In 2012, a consumer petition demanded PepsiCo stop utilizing an ingredient in one of its most popular sports drinks that has been linked with fertility issues, nervous disorders and hormonal changes. But many other soft drinks contain this chemical. The ingredient is brominated vegetable oil.
Brominated vegetable oil found in many soft drinks
This ingredient is found in some 10% of soft drinks sold in the U.S. These include Mountain Dew, Coca-Cola, Fanta, Powerade, Fresca, Squirt, and Sunkist Peach and Pineapple Sodas and others.
Brominated vegetable oil contains the chemical bromine, also found in many flame retardants that are part of houses, furniture and even some toys. The chemical is banned in the European Union and Japan. But here in the U.S., soft drink makers blend it with vegetable oil and add it to sodas as brominated vegetable oil. The bromine allows the beverage’s artificial citrus flavoring agent to bond with the sweeteners in the soda, rendering an artificial citrusy flavor.
What’s wrong with BVO?
Studies have shown that bromines build up within fat tissues of both humans and animals. A 2004 study by the Environmental Working Group tested 20 mothers and found that every mother had “unexpectedly high” levels of bromine from flame retardant chemicals in their breast milk.
Brominated flame retardants have also been building up among various mammals and other sealife around the world. A 2010 study from the Woods Hole Oceanographic Institute found that brominated flame retardants (BFRs) and polybrominated diphenyl ethers (PBDEs) have been bioaccumulating in seals and right whales and other marine life off the Massachusetts coast.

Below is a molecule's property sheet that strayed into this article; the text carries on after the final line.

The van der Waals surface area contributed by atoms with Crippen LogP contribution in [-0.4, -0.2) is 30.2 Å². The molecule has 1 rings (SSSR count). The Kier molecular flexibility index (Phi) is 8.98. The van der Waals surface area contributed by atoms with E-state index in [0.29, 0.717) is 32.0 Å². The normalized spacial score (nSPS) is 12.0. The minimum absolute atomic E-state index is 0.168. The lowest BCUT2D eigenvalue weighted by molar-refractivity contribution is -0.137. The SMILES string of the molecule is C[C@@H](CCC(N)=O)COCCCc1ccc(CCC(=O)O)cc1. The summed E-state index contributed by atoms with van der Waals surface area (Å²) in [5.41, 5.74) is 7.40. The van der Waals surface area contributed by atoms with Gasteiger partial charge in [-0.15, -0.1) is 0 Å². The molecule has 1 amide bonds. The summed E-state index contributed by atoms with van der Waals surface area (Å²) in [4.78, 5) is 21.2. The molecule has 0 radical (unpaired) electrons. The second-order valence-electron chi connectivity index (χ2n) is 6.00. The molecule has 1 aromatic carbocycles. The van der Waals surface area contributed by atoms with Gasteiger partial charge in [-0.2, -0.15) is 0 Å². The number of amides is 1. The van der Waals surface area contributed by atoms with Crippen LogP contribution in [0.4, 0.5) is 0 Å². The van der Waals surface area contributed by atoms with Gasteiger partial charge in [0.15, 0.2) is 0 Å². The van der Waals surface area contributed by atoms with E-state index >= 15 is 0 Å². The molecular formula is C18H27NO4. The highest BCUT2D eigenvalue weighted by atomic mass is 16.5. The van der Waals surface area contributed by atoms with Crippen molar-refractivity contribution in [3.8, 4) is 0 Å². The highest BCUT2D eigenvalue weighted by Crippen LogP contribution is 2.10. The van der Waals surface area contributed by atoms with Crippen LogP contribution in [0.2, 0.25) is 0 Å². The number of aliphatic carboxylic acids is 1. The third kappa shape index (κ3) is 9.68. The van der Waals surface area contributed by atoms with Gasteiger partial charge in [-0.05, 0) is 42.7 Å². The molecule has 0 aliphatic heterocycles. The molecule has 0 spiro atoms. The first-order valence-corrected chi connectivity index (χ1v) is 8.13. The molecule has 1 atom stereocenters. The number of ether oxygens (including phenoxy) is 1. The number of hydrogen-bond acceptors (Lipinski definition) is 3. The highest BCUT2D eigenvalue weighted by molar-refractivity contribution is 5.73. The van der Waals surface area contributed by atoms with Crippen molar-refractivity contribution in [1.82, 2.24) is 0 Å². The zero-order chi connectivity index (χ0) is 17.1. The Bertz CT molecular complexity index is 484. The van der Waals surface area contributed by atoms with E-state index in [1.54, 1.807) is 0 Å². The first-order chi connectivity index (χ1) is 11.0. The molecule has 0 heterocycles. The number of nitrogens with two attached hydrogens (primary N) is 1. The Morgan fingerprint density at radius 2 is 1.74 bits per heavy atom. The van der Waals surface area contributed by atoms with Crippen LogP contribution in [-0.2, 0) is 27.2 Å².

Another study from Environment Canada found that brominated toxins are building up in ringed seals and polar bears.
Meanwhile, soft drink manufacturers and their representatives claim that BVO is safe. “This is a safe ingredient approved by the FDA, which is used in some citrus-based beverages,” stated a spokesperson from the American Beverage Association.
Research has linked brominated compounds with nervous disorders, fertility issues and hormonal disruption including thyroid problems.
Which sodas still contain BVO?
The petition to PepsiCo Beverages was filed by Sarah Kavanagh, a teenager who found the use of BVO in her Gatorade soda offensive. “BVO is banned other places in the world, so these companies already have a replacement for it,” Ms. Kavanagh told the New York Times.
The petition received 205,537 signatures, and PepsiCo responded by removing the ingredient from Gatorade. Another petition forced Coca-Cola to remove BVO from Powerade. In 2014, PepsiCo announced it would remove BVO from all their drinks. But as of 2018, AMP Energy, Mountain Dew, and Sun Drop still contain BVO, along with many other citrus and orange flavored sodas on the market.
Montie EW, Letcher RJ, Reddy CM, Moore MJ, Rubinstein B, Hahn ME. Brominated flame retardants and organochlorine contaminants in winter flounder, harp and hooded seals, and North Atlantic right whales from the Northwest Atlantic Ocean. Mar Pollut Bull. 2010 Aug;60(8):1160-9.
Letcher RJ, Gebbink WA, Sonne C, Born EW, McKinney MA, Dietz R. Bioaccumulation and biotransformation of brominated and chlorinated contaminants and their metabolites in ringed seals (Pusa hispida) and polar bears (Ursus maritimus) from East Greenland. Environ Int. 2009 Nov;35(8):1118-24.
Lunder, S. and Sharp, R. et al. Study Finds Record High Levels of Toxic Fire Retardants in Breast Milk from American Mothers. Environmental Working Group, 2003.
Strom S. Drink Ingredient Gets a Look. NY Times online. 2012 Dec 12.
Case Adams is a California Naturopath and a Board Certified Alternative Medicine Practitioner with a PhD in Natural Health Sciences, and diplomas in Homeopathy, Aromatherapy, Bach Flower Remedies, Blood Chemistry, Clinical Nutritional Counseling and Colon Hydrotherapy. He has authored 26 books on natural healing strategies.